Women’s cricket has come a long way in the last few years and the build-up for the 2020 ICC Women’s T20 World Cup in Australia, the second straight standalone tournament following the success of the 2018 World T20 in the Caribbean, is just further proof. The tournament in Australia already promises to be the best in the history of the game, and a record crowd is expected at the iconic Melbourne Cricket Ground for the final scheduled to coincide with international women’s day.
The situation is quite different, even from say 2016, when Mithali Raj and Co played the World T20 at home. “For the first time we are on billboards. It’s nice to see friends and family ring us up and tell us that they have seen us on TV,” Raj had said back then.
But the tournament itself had something of an anti-climactic feel to it, both in terms of India’s performances and how the event panned out on slow pitches in front of mostly empty stands across the country in the afternoon heat.
The West Indies win on the final day against tournament dominators Ausralia, however, set the tone for the women’s game to grow into the much-more marketable product that it is today. After the 2017 World Cup in the following year, the organisers of the game grew more confident in the package they had at hand: a cricket event that did not need to shadow the men’s teams to thrive.
A large contributing factor to that has been how batting has evolved in the shortest format. The World T20 in 2016 was not helped by the slowness of the pitches but even in similar conditions in 2018, the power-hitting revolution was there for the world to see, led by Harmanpreet Kaur and Alyssa Healy, to name a couple of stars at the forefront.
Coming on the heels of the first standalone Women’s Big Bash League in Australia, the domestic T20 tournament that helped change the way many teams approached batting, the upcoming World Cup will definitely see a more power-based batting display from teams.
A look at the overall strike rate for teams since the advent of the game tells you the story. So far in 2020, the players are going at 110-plus so far while the last four years have seen the overall SR cross 100.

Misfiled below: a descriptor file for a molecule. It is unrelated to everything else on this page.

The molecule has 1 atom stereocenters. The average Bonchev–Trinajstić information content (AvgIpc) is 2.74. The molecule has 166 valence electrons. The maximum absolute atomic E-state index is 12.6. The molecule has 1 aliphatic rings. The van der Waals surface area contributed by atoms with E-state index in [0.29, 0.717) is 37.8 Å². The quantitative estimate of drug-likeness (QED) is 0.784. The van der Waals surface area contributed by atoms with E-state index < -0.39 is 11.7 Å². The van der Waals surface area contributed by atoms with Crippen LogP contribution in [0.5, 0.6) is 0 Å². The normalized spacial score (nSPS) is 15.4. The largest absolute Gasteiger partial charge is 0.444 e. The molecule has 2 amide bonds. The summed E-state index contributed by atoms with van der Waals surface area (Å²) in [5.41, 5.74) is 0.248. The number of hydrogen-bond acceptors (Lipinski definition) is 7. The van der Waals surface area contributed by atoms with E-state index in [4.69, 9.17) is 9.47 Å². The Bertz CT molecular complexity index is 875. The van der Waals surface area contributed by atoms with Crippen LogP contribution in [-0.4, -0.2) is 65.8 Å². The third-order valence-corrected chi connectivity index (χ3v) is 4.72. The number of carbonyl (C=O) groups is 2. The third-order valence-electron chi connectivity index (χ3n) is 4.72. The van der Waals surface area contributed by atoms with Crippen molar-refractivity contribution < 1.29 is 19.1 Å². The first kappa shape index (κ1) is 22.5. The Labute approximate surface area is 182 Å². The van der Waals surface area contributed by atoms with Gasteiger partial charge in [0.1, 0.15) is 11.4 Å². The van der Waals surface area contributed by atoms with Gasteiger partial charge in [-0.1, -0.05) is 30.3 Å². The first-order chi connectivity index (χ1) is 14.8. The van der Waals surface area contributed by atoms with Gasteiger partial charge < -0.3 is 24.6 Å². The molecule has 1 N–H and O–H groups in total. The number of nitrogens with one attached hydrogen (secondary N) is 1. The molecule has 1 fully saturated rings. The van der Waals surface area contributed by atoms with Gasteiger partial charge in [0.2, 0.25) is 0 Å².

SR per year (only for 10 teams at 2020 WC)
The numbers are even more significant when one considers the top order (batting positions 1, 2 and 3) and the middle order (batting positions 4, 5, 6 and 7) separately.
SR for top order (only for 10 teams at 2020 WC)
SR for mid-order (only for 10 teams at 2020 WC)
The women’s game used to always witness a good percentage of fours being hit but six-hitting is where the game has made the most significant strides in the last four years or so.
Sample this: for the 10 teams who are competing at the 2020 World Cup, as an average the balls taken to hit a six has gone down by more than 50 deliveries since 2015.
Balls per sixes/boundaries (for 10 teams at WC)
|Year||4s||6s||Balls per six||Balls per boundary|
When you consider only the top five teams as per the current rankings, the frequency of six-hitting (as well as boundary-hitting) is at the highest in the last three years.
Balls per sixes/boundaries (*for current top 5)
|Year||4s||6s||Balls per six||Balls per boundary|
Another indicator for batting evolving into scoring more freely in T20Is can be seen by the average scores set by teams while batting first. Australia, understandably, are leaps and bounds ahead of the competition in this metric. The overall average has also gone up from close to 115 in 2015 to more than 140 in 2020 so far. The current top five teams show why they are ranked where they are when you look at their averages in the last couple of years: India and West Indies’ struggles in 2018 are seen in these statistics.
But overall, the best teams are not satisfied with run-a-ball scores anymore. The intent to score big while batting first, especially on good pitches, has completely changed in the last few years. You still see the odd game where scores around 120 are defended, but that is now the exception and not the norm.
Average score while batting first in last 5 yrs
The runs-per-over metric, perhaps, shows the biggest change in the women’s game. From an average run-rate of 5.76 in 2015, the best teams in the world score at over 7-runs-an-over these days consistently. Australia breached the 8-run-per-over mark in 2018 and 2019, which is close to the average in the men’s game.
RPO (batting 1st & 2nd) in last 5 yrs
Finally, the true measure of the power-hitting game was evident in the 2018 World T20 in the Caribbean. Even on slow surfaces that were not too dissimilar to the ones in the Indian subcontinent, the tournament witnessed significantly higher frequency of boundaries. While the tournament run-rate of 6.03 was only a slight upgrade from 5.99 in 2016, the sixes were hit at twice the frequency: while a six was nearly every 11 overs in 2018, the number stood at a little over 20 overs for 2016.
Sixes hit in the past World Cups
|T20 WC||Mat||50s / 100s||4s||6s||Balls per six||Balls per 4s/6s|
|2018||22||14 / 1||440||75||65.07||9.48|
|2010||15||9 / 1||280||53||65.70||10.46|
|2014||27||17 / 1||610||57||110.26||9.42|
|2012||17||6 / 0||317||30||122.63||10.60|
|2016||23||13 / 0||483||43||123.53||10.10|
The purists might tell you that the game is at its best when it is an even contest between bat and ball but the reality is that the shortest format thrives on the big hits. The bowlers will continue to play a more significant role in the women’s game than the men’s, because the art of batting is still evolving but the tournament in Australia will almost certainly break most of the afore-mentioned records.
The fans want to witness high-scoring T20 games and quickfire half centuries or a century of the quality hit by Harmanpreet Kaur against New Zealand in 2018.Those are the type of matches and innings that drive people to watch the game and the 2020 edition promises to be the best one yet as far as big hits and high scores go.